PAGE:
Baltic, and to Mediterranean ports. The prospective passenger was thus assured an unusual choice of itineraries.
|"SUNCLIFF" Courtesy Claude Meldrum Collection
At the main office in Montreal one of the chief problems
management was faced with in the mid fifties was that of replacing the older owned vessels with new construction. The ships
chartered by Sagterms far outnumbered the owned ships but it was the company's policy to retain a nucleus of the latter and
to expand it only when conditions were favourable. This required an intensive study of world markets plus a great deal of
foresight, and the technical angle was one that demanded very special examination with a view to determining the type of vessels
most suitable for an ever-changing market. The company's building programme was an ambitious one, based on first-hand experience
of the conditions to be met. In addition to recommending that more vessels of the SUNBRAYTON type should be built to replace
the veterans of the shuttle service, Sagterm's technical department evolved a basic design called "Sagterm's Bulkship Design"
which incorporated several novel features. The basic requirements were for a straight bulk carrier which would be capable
of handling bulk cargoes of various densities without special fittings having to be built to secure the cargo. The natural
choice was a single deck vessel having the main machinery situated aft, because of the many proved advantages of this design
at the time. In the bulkship, therefore, a centralisation of all units was achieved by placing machinery, accommodations and
navigating platforms at the after end, an arrangement that had already been adopted by a number of ore carriers and, at least,
one large oil tanker. There were five cargo holds; twin longitudinal bulkheads divided each hold into three. The position
of these bulkheads was arranged such that a full deadwight cargo of bauxite could be accommodated in the central compartments,
while the wings remained empty. When carrying alumina, grain, coal and so forth, the wing compartments could also be used.
The bottom of the wing tanks was arranged at an angle so that when the cargo in the central compartments had been discharged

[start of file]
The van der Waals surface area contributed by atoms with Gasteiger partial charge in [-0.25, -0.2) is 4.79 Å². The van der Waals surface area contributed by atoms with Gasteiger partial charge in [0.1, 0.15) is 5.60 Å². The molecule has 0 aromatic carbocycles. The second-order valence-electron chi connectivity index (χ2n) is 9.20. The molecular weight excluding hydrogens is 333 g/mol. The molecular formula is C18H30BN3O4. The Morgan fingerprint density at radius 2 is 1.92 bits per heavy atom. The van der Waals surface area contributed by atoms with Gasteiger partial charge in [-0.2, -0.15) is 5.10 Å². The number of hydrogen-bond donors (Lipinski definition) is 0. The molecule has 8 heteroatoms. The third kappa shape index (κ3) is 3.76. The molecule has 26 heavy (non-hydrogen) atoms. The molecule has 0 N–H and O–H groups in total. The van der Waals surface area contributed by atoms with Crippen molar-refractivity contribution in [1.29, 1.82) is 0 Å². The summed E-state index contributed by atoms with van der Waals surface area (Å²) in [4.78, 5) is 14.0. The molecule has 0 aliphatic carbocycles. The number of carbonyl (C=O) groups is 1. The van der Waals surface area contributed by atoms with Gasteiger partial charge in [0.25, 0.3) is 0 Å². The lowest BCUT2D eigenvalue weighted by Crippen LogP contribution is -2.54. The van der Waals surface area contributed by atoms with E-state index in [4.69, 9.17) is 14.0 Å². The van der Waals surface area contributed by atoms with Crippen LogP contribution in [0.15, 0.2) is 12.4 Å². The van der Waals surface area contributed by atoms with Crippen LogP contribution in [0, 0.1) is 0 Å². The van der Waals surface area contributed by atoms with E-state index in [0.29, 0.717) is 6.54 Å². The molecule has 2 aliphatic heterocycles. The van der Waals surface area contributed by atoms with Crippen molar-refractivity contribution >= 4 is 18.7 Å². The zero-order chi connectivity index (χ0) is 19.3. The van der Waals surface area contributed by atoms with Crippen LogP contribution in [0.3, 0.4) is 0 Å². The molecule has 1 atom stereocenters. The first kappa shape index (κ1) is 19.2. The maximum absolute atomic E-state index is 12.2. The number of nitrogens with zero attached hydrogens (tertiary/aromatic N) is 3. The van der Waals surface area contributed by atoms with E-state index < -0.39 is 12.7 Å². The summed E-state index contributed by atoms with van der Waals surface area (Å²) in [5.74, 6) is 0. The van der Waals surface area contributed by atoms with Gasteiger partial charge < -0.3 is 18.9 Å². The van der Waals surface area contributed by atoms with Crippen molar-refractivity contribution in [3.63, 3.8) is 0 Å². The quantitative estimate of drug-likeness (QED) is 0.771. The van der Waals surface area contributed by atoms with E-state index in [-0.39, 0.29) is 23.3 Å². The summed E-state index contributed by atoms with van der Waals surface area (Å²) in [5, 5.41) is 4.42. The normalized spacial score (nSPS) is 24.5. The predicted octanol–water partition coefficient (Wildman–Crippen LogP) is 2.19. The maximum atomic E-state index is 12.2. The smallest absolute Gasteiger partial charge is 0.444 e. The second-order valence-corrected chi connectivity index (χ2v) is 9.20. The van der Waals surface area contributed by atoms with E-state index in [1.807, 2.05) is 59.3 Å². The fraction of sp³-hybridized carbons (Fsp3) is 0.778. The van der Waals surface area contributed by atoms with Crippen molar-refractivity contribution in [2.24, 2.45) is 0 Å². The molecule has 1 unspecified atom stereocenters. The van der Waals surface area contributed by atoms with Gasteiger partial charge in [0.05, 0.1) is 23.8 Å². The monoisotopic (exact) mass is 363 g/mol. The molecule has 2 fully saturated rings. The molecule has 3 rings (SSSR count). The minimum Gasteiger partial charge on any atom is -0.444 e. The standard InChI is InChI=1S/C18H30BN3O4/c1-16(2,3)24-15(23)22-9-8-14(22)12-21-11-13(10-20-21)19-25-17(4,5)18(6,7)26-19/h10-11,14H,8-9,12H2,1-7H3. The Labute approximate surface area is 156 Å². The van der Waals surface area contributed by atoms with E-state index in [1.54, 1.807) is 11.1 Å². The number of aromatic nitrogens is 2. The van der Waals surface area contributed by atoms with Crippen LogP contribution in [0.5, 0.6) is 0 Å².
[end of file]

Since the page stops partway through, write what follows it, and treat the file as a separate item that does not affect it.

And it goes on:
that in the wings would slide into the centre and could be removed through the main hatches by grab, bucket elevator of pneumatic
means. Structural arrangments for such a vessel to carry a deadwight of 16,000 tons were designed by Sagterms and received
Classification and Ministry of Transport approval. These vessels were designed on the basis of mainly welded construction.
|"SUNVARD" Courtesy Claude Meldrum Collection
All phases of marketing and transportation were scrutinized
to guarantee the continuance of stable and economical freight rates. Questions of stowage and protection of cargo were discussed.
The problems peculiar to an intercoastal service were analyzed. Each 'corner' of the triangular trade was carefully examined
in an effort to provide shippers with the ultimate in service, and such items as port time, cargo handling and speed of vessels
were continually under review. Behind this closely integrated activity, and in direct touch with every phase of his shipping
operation was "the chief" also known as "F.L.P."
F. Leslie Parsons, vice-president and general manager of Saguenay
Terminals came to shipping from an executive engineering post in the jungles of South America. From a job where one dictated
his own rules in order to survive, he plunged into a field heavily weighted with long-entrenched-tradition. He tackled the
challenge of shipping with an engineer's analytical mind and a constructive imagination, backed up by an intelligent questioning
attitude. The same massive energy and driving force that he used in pushing back the jungle, and insisting it stay pushed,
was focussed on the new problem of building up a shipping organisation.
|"SUNKIRK" Courtesy Claude Meldrum Collection
F.L.P. made few public statements and did not pose as
a figurehead. He preferred to remain in the background and work longer and harder hours than any of his staff; to face each
new problem directly and solve it efficiently, instead of wasting time announcing what he was going to do. He visualized the
complex activities of Sagterms as being geared to two equally important aims: to serve the parent company, Alcan, and to serve
the needs of Canadian shippers.
|SUNGATE - Courtesy John Taylor/G3OWO
In 1939 Sagterms began with three vessels sailing an ocean